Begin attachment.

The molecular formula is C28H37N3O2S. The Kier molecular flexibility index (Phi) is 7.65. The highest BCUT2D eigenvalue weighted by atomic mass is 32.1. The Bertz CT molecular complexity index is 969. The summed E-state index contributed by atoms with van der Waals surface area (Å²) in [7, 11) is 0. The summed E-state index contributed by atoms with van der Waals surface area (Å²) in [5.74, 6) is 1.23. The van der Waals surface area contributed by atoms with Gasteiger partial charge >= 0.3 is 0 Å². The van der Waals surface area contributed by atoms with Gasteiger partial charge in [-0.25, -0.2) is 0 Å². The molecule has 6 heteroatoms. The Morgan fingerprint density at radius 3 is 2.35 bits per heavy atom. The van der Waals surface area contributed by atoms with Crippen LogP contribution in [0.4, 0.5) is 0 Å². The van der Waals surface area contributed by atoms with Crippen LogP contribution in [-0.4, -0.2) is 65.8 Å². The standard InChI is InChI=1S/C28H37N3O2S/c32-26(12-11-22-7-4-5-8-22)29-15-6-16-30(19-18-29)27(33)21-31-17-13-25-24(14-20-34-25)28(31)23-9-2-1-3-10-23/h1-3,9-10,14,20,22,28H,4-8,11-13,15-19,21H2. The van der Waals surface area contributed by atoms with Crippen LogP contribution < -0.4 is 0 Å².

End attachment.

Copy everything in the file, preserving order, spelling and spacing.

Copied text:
The molecular formula is C28H37N3O2S. The Kier molecular flexibility index (Phi) is 7.65. The highest BCUT2D eigenvalue weighted by atomic mass is 32.1. The Bertz CT molecular complexity index is 969. The summed E-state index contributed by atoms with van der Waals surface area (Å²) in [7, 11) is 0. The summed E-state index contributed by atoms with van der Waals surface area (Å²) in [5.74, 6) is 1.23. The van der Waals surface area contributed by atoms with Gasteiger partial charge >= 0.3 is 0 Å². The van der Waals surface area contributed by atoms with Gasteiger partial charge in [-0.25, -0.2) is 0 Å². The molecule has 6 heteroatoms. The Morgan fingerprint density at radius 3 is 2.35 bits per heavy atom. The van der Waals surface area contributed by atoms with Crippen LogP contribution in [0.4, 0.5) is 0 Å². The van der Waals surface area contributed by atoms with Crippen LogP contribution in [-0.4, -0.2) is 65.8 Å². The standard InChI is InChI=1S/C28H37N3O2S/c32-26(12-11-22-7-4-5-8-22)29-15-6-16-30(19-18-29)27(33)21-31-17-13-25-24(14-20-34-25)28(31)23-9-2-1-3-10-23/h1-3,9-10,14,20,22,28H,4-8,11-13,15-19,21H2. The van der Waals surface area contributed by atoms with Crippen LogP contribution < -0.4 is 0 Å².